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SEC Filings

10-Q
PROTEON THERAPEUTICS INC filed this Form 10-Q on 11/07/2017
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  · the results of later-stage clinical trials may not meet the level of statistical or clinical significance required by the FDA or comparable foreign regulatory authorities for approval;
  · the results of later-stage clinical trials may not confirm the positive results from earlier preclinical studies or clinical trials;
  · we may be unable to demonstrate that a product candidate’s clinical and other benefits outweigh its safety risks;
  · the FDA or comparable foreign regulatory authorities may disagree with our interpretation of data from preclinical studies or clinical trials;
  · the data collected from clinical trials of vonapanitase or any additional product candidate may not be sufficient to the satisfaction of the FDA or comparable foreign regulatory authorities to support the submission of a BLA, or other comparable submission in foreign jurisdictions or to obtain regulatory approval in the United States or elsewhere;
  · our manufacturing processes or facilities may not be adequate to support approval of our product candidates; or
  · regulatory agencies may change their approval policies or adopt new regulations in a manner rendering our clinical data insufficient for approval.

 

It is possible that neither vonapanitase nor any product candidates we may seek to develop in the future will ever obtain the appropriate regulatory approvals necessary for us or any future collaborators to commence product sales. We do not know whether any clinical trials will begin as planned, or will be revised prior to or during the conduct of the study, completed on time or conducted at all. Any delay in obtaining, or failure to obtain, required approvals would materially adversely affect our ability to generate revenue from the particular product candidate, which likely would result in significant harm to our financial position and adversely impact our stock price.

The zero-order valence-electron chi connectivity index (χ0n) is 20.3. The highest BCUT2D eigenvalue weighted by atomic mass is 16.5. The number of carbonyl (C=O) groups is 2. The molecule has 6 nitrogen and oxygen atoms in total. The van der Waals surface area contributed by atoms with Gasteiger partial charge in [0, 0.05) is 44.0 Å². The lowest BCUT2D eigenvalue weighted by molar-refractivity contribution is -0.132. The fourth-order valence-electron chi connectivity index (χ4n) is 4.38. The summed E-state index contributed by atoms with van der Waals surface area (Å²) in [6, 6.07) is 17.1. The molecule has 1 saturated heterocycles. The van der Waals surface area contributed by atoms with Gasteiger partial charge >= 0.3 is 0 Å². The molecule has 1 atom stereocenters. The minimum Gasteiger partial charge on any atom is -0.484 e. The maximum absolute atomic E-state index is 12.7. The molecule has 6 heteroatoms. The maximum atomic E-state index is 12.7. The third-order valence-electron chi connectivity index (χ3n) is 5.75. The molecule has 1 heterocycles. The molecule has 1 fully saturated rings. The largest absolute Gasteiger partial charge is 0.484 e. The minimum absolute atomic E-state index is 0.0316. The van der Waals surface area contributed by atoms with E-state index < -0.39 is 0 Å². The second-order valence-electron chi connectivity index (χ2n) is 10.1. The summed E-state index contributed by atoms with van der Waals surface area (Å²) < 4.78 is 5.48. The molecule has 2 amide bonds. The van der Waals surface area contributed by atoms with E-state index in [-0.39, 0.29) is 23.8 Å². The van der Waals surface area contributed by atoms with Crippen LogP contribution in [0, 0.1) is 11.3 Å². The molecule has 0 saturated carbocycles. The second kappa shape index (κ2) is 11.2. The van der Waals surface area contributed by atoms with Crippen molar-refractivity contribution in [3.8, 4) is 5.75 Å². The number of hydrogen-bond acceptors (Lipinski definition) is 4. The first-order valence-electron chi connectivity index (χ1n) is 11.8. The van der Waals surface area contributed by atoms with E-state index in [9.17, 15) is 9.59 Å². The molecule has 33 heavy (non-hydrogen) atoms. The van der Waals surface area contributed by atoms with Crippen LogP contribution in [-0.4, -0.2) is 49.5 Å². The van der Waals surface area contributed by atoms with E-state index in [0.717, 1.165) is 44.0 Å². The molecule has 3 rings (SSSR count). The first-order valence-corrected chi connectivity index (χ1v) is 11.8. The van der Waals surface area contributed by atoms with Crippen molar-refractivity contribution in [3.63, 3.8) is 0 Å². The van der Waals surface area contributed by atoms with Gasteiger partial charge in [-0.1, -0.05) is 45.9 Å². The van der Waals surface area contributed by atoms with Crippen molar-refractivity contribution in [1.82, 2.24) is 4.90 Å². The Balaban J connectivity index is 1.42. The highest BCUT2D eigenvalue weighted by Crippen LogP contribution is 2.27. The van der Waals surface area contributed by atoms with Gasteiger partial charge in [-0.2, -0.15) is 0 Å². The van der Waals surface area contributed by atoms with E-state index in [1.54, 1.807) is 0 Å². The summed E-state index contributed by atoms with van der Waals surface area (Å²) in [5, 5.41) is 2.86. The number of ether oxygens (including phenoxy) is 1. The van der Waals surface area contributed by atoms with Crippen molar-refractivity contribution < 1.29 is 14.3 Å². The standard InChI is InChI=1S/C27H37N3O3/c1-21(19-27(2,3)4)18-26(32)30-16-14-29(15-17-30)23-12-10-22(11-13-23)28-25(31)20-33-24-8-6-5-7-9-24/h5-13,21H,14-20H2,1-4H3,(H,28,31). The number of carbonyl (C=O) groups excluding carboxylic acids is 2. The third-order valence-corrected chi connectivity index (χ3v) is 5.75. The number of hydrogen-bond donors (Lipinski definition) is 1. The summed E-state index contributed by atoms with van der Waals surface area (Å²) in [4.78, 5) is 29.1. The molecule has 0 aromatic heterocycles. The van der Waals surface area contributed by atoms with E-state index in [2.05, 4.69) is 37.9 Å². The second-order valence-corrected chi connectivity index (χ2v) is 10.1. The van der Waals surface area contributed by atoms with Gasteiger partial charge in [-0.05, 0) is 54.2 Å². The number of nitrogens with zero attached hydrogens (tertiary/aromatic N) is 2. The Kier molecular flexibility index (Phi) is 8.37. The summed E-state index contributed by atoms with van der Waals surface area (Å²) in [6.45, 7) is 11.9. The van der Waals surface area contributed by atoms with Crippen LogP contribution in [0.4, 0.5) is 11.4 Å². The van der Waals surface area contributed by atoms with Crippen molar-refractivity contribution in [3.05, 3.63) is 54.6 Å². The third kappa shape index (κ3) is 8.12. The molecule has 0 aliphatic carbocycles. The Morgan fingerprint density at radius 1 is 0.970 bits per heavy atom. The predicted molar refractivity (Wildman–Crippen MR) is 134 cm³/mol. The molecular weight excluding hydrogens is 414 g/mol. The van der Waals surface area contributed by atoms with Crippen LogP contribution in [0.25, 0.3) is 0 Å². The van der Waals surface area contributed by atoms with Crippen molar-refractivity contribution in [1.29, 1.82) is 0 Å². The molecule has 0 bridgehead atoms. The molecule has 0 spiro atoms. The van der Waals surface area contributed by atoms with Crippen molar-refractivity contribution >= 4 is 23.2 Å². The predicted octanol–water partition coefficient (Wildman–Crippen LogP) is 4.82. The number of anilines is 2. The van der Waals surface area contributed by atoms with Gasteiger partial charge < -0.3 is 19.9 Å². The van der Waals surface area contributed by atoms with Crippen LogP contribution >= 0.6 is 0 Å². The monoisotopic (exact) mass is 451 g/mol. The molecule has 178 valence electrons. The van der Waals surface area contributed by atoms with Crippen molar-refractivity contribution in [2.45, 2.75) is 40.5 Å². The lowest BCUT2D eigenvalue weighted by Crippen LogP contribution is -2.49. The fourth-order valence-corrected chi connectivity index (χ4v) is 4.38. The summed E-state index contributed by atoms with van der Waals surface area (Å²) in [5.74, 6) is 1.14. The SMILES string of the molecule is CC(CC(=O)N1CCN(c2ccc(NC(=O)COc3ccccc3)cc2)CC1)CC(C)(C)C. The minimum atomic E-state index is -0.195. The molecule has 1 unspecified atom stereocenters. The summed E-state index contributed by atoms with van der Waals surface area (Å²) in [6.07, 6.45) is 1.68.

We may face difficulty in enrolling patients for clinical trials.

 

We may find it difficult to enroll patients in our clinical trials, which could delay or prevent completion of clinical trials of vonapanitase or any additional product candidates. Identifying and qualifying patients to participate in clinical trials of vonapanitase or any additional product candidates are critical to our success. The timing of our clinical trials depends on the speed at which we can recruit patients to participate in testing product candidates. The enrollment timeline for radiocephalic fistula patients is lengthy and there are a limited number of sites from which we can enroll pre-hemodialysis or hemodialysis patients. If patients are unwilling to participate in our trials because of negative publicity from adverse events or for other reasons, including the results of completed or competitive clinical trials for similar patient populations, the timeline for recruiting patients, conducting trials and obtaining regulatory approval of potential products may be delayed or prevented. These delays could result in increased costs, delays in advancing our product development, delays in testing the effectiveness of our technology or termination of the clinical trials altogether. We may not be able to identify, recruit and enroll a sufficient number of patients, or those with required or desired characteristics to achieve diversity in a trial, to complete our clinical trials in a timely manner. Patient enrollment is affected by numerous factors including:

 

  · severity of the disease under investigation;
  · design of the trial protocol;
  · size and nature of the patient population;
  · eligibility criteria for the trial in question;
  · perceived risks and benefits of the product candidate under study;
  · proximity and availability of clinical trial sites for prospective patients;
  · availability of competing therapies and clinical trials;
  · efforts to facilitate timely enrollment in clinical trials;
  · our ability to obtain and maintain subject consents;
  · the risk that enrolled subjects will drop out or be withdrawn from our studies;
  · patient referral practices of physicians;
  · ability to monitor patients adequately during and after treatment; and
  · the ability of subjects to comply with the clinical trial visit schedule and procedures.

 

We may not be able to initiate or continue clinical trials if we cannot enroll a sufficient number of eligible patients to participate in the clinical trials required by regulatory agencies. If we have difficulty enrolling a sufficient number of patients to conduct our clinical trials as planned, we may need to delay, limit or terminate ongoing or planned clinical trials, any of which would have an adverse effect on our business.

 

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